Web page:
Bassett Mechanical has served our customers with various industrial refrigeration solutions, so we understand all the factors involved when choosing a refrigerant. Frequently, the preferred refrigerant for large industrial applications has proven to be ammonia, though the customer’s specific needs are always jointly evaluated.
Here are some factors to consider when choosing a refrigerant for your industrial refrigeration needs.
Regulatory Changes Regarding HFCs
Today, there has been a flurry of activity in the US regarding the phasedown of HFCs (synthetic refrigerant type), the growth in applications for carbon dioxide (CO2 – another natural refrigerant), and the introduction of HFOs (another synthetic refrigerant type), and HFC/HFO blends.
The US recently joined over 140 other countries and the European Union in ratifying the Kigali Amendment, targeted at the phasedown of HFCs to reduce global warming. This follows the prior phasedown of CFCs and HCFCs (the first synthetic refrigerants) to prevent damage to the Earth’s protective ozone layer. Man-made refrigerants have a history of undesired environmental consequences.
Natural Refrigerant Choices
With the impending phasedown of HFC refrigerants, which are typically applied to small/medium-sized refrigeration systems, four HFC replacement paths appear to be developing:
- One option is a CO2-based refrigeration system, a natural refrigerant choice.
- Another option is broadening the application of ammonia systems to meet smaller requirements, another natural refrigerant choice.
- A third option is the application of HFOs, the new synthetic refrigerant, which brings flammability and new environmental concerns to be aware of.
- The fourth is a blend of the HFCs (being removed from the market) and HFOs, which eliminates the flammability concerns of the pure HFOs but retains the environmental concerns associated with HFCs.
CO2 – Another Natural Choice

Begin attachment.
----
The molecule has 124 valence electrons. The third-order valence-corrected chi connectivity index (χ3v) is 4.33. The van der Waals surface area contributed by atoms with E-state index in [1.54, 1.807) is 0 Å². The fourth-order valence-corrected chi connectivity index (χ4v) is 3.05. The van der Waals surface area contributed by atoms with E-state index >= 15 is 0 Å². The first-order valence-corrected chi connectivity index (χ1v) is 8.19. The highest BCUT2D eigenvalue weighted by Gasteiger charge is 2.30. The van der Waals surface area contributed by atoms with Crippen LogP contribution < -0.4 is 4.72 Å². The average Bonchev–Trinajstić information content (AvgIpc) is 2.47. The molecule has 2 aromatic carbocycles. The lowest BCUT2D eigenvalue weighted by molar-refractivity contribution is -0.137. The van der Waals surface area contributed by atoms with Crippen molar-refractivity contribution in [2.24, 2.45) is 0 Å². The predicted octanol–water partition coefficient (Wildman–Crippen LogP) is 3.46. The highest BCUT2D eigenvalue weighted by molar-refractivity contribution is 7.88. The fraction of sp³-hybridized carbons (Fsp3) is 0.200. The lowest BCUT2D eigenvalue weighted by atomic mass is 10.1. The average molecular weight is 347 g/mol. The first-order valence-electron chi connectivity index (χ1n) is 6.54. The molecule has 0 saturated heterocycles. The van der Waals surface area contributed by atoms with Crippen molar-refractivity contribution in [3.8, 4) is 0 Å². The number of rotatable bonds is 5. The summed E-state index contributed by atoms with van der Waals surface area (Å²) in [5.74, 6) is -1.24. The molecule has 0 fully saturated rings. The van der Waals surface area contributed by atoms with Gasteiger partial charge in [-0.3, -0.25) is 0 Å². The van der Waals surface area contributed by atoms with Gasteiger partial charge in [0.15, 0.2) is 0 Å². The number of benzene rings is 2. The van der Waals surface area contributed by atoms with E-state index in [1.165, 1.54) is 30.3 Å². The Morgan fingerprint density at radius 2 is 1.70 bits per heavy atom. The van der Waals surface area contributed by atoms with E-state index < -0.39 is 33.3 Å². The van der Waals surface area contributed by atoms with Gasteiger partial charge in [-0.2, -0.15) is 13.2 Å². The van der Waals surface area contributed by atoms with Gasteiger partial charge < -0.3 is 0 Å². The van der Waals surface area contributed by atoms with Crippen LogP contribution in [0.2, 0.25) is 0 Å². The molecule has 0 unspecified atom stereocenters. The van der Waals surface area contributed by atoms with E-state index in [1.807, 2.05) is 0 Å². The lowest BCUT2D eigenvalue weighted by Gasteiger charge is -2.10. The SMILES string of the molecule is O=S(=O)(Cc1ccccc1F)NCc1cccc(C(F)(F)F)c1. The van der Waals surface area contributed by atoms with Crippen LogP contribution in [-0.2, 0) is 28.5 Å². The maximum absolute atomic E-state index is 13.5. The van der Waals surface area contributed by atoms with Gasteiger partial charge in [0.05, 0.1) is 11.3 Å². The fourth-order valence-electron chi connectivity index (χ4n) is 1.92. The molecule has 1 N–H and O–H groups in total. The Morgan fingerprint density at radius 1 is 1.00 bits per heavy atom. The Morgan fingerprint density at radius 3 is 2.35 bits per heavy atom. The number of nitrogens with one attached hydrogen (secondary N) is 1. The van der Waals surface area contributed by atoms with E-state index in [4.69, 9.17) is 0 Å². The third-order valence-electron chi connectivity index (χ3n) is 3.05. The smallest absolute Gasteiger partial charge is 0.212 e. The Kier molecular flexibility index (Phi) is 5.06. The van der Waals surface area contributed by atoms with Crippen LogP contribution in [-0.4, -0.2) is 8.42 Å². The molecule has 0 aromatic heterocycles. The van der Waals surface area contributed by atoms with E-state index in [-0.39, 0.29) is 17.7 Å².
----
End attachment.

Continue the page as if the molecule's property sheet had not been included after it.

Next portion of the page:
CO2 is a straightforward, future-proof choice, and it is one for which manufacturers continually develop an array of improvements, enabling its broad application. Manufacturers and system designers appreciate that CO2 is environmentally sound and, therefore, safe from needing to be phased down in the future.
CO2 has its own nuances and design hurdles. It operates at high pressures and when at elevated outdoor temperatures; unlike other refrigerants, it exists in a state (supercritical fluid) that is relatively new to system designers and technicians.
Bassett has successfully installed CO2 systems and has an upcoming customer project to install a 600-ton CO2 refrigeration system for process cooling. We can attest to the ability and experience of solid engineering and safe practices to overcome the design hurdles associated with CO2.
Alternatively, in refrigeration applications, HFO/HFC blends reduce, but don’t eliminate, the environmental consequences for which HFCs are being phased out. Due to blending, the quantity of HFCs are reduced but are still there.
Like past synthetic refrigerant developments, there appear to be uncertain environmental consequences associated with HFOs. That, along with HFO flammability concerns and system efficiencies available with ammonia and CO2, make natural refrigerants a preferred choice for refrigeration systems.
Regulatory Deadlines Impacting Your Choice
In concert with and before the US approval of the Kigali Amendment, the AIM Act was passed by Congress and signed into law in December 2020. This Act directs the EPA to phase down the production and consumption of HFC refrigerants and to assist the transition to new refrigeration technologies, moving away from HFCs.
Regarding production and consumption caps, the phasedown schedule for HFCs requires levels to be reduced by 40% from baseline by 2024 and 85% from baseline by 2036. These reductions will reduce these synthetic refrigerants’ supply, increasing their prices. Furthermore, manufacturers and designers will be directing their development efforts elsewhere.
Manufacturers will be left with fewer choices. As mentioned, the EPA has been directed to assist in transitioning to new technologies. They are accomplishing this by applying sector-based restrictions. For example, in the EPA’s proposed rule, by January 1st, 2025, the EPA will prohibit manufacturing or importing products, for industrial process systems, with refrigerant charge capacities of > 200 lbs., with refrigerant GWPs (global warming potential) greater than 150. That GWP limit eliminates R404a or its synthetic replacements (R448a, R449a, R452a, or R134a) from consideration.
The impactful consequences of separate GWP restrictions and the effective dates of January 1, 2025, have been detailed by the EPA for cold storage warehouse and ice rink applications, among others.
Choosing a Refrigeration Solution That Sets You Up for Long-Term Success
With our customers’ businesses focused on their production and not necessarily refrigerants, Bassett Mechanical is a great resource to help you sort through refrigerant changes, regulatory implications, best choices, phasedown timelines, and opportunities.
When making your next refrigeration equipment or system decision, Bassett Mechanical is ready to be your partner with an 87-year history of design/build, and service refrigeration knowledge and experience. Contact us if you need assistance choosing a long-term solution for your refrigeration needs.